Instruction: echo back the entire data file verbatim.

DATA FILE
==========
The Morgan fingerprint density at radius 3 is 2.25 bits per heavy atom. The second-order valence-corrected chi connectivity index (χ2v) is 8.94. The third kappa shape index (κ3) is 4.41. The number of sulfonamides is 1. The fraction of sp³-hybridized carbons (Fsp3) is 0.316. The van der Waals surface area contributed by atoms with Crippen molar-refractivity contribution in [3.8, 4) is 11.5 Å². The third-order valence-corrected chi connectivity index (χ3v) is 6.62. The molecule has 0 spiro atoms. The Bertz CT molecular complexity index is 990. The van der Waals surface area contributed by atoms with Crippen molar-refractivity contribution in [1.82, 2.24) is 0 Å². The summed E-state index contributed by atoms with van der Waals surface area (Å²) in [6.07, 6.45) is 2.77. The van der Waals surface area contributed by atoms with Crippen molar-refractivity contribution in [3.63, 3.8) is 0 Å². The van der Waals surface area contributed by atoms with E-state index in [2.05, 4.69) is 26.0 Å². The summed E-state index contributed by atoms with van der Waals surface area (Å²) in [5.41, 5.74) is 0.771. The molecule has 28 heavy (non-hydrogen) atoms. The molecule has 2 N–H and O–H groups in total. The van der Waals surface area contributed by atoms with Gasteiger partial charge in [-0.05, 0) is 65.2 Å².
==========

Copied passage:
The Morgan fingerprint density at radius 3 is 2.25 bits per heavy atom. The second-order valence-corrected chi connectivity index (χ2v) is 8.94. The third kappa shape index (κ3) is 4.41. The number of sulfonamides is 1. The fraction of sp³-hybridized carbons (Fsp3) is 0.316. The van der Waals surface area contributed by atoms with Crippen molar-refractivity contribution in [3.8, 4) is 11.5 Å². The third-order valence-corrected chi connectivity index (χ3v) is 6.62. The molecule has 0 spiro atoms. The Bertz CT molecular complexity index is 990. The van der Waals surface area contributed by atoms with Crippen molar-refractivity contribution in [1.82, 2.24) is 0 Å². The summed E-state index contributed by atoms with van der Waals surface area (Å²) in [6.07, 6.45) is 2.77. The van der Waals surface area contributed by atoms with Crippen molar-refractivity contribution in [3.63, 3.8) is 0 Å². The van der Waals surface area contributed by atoms with E-state index in [2.05, 4.69) is 26.0 Å². The summed E-state index contributed by atoms with van der Waals surface area (Å²) in [5.41, 5.74) is 0.771. The molecule has 28 heavy (non-hydrogen) atoms. The molecule has 2 N–H and O–H groups in total. The van der Waals surface area contributed by atoms with Gasteiger partial charge in [-0.05, 0) is 65.2 Å².